Improve your digital customer experience
Deliver a better experience for your customers while also reducing disputes.
Give your customers what they want
The digital landscape is changing rapidly, and so is consumer behaviour. They expect seamless, user-friendly and connected digital experiences—allowing them to bank and make purchases anyhow, anyway, any time they prefer. The rise of new ways to shop and pay is diversifying the payment experience, making it harder for businesses to deliver a seamless experience across touch points. Customers expect a better experience and will choose businesses that offer it.
Why does it matter?
Even though banks and merchants around the world are providing tools within digital channels, 50% of consumers will switch or consider switching banks to get the features or services they want and expect. Those companies that aren’t seen as innovative and addressing today’s consumer needs and preferences may find themselves left behind.
Customers expect their banks to help them better manage their money and purchases made with merchants—delivering an exceptional overall experience. Providing better digital customer experiences by adding more detailed merchant and transaction information in digital bank channels can also help issuers and merchants reduce cases of chargebacks—especially those caused by first-party fraud.
What’s central to building a better digital customer experience?
It starts with collaboration. Digital infrastructure and innovation can be expensive and time-consuming to implement and maintain in-house. Partnering with experts can help minimize the cost and reduce time to implementation. Partnering also can offer new digital experiences only available by tapping into the data and intelligence shared between merchants, partners and issuers.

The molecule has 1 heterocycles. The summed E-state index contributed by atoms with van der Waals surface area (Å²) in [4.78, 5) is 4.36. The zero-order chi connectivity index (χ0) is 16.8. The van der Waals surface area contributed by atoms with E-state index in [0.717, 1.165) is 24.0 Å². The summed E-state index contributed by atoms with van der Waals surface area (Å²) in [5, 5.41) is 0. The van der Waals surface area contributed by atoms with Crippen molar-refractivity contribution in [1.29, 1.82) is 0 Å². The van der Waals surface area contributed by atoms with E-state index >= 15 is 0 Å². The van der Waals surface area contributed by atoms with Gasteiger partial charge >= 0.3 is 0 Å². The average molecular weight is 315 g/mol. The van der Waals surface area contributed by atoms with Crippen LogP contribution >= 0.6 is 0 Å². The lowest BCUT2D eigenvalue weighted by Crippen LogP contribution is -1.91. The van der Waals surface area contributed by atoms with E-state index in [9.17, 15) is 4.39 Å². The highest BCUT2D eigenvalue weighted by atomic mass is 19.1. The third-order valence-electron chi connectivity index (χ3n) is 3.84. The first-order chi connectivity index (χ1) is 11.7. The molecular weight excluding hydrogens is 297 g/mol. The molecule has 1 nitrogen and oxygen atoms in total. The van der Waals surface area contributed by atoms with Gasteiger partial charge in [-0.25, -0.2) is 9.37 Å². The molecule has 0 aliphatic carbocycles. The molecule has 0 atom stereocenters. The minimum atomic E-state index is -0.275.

2023 Digital Field Guide
Consumers increasingly want more from their digital experiences, but what can businesses do to not only win, but keep, customers? Read our latest research that delves into exactly what consumers are looking for, and practical tips on how merchants and issuers alike can meet and even exceed expectations.
How can businesses deliver the experience consumers want?
Seventy-five percent of cardholders want digital banking tools and features that are easy to use; otherwise, they won’t use them. It’s critical businesses rely on partners who can help them provide simple-to-use, intuitive solutions.
Providing your merchant details—like a clear name and logo—and clear transaction details in digital banking channels can help eliminate transaction confusion, reduce disputes, extend brand presence and improve the consumer experience.
Embedding enhanced purchase details and experiences into your digital banking apps—and within call center channels—can improve customer experiences and reduce disputes before they happen.
Choosing partners that can help issuers and merchants connect and more easily share valuable transaction details will help create the digital banking tools that today’s consumers want and need and deliver them a better experience.
How Ethoca Consumer Clarity™ can help
Provides recognisable purchase information to issuers and cardholders through their bank apps. The ability to easily recognise purchases means fewer disputes caused by transaction confusion, improving the overall customer experience and reducing first-party fraud and chargeback costs.
Need more information?
We’ve answered some of the most common questions about improving your digital experience.
What digital experiences are customers looking for?
Cardholders’ appetites vary when it comes to features they want and how they access them. They strongly prefer digital applications—websites or mobile apps—that are convenient and intuitive. Consumers want easy-to-use, self-serve features for multiple functions, including managing their subscriptions, checking shipping status, managing loyalty programs, requesting a refund, giving feedback to merchants, and setting spending limits.
Here are the top three must-have key features, according to a recent Aite-Novarica Group report, commissioned by Ethoca: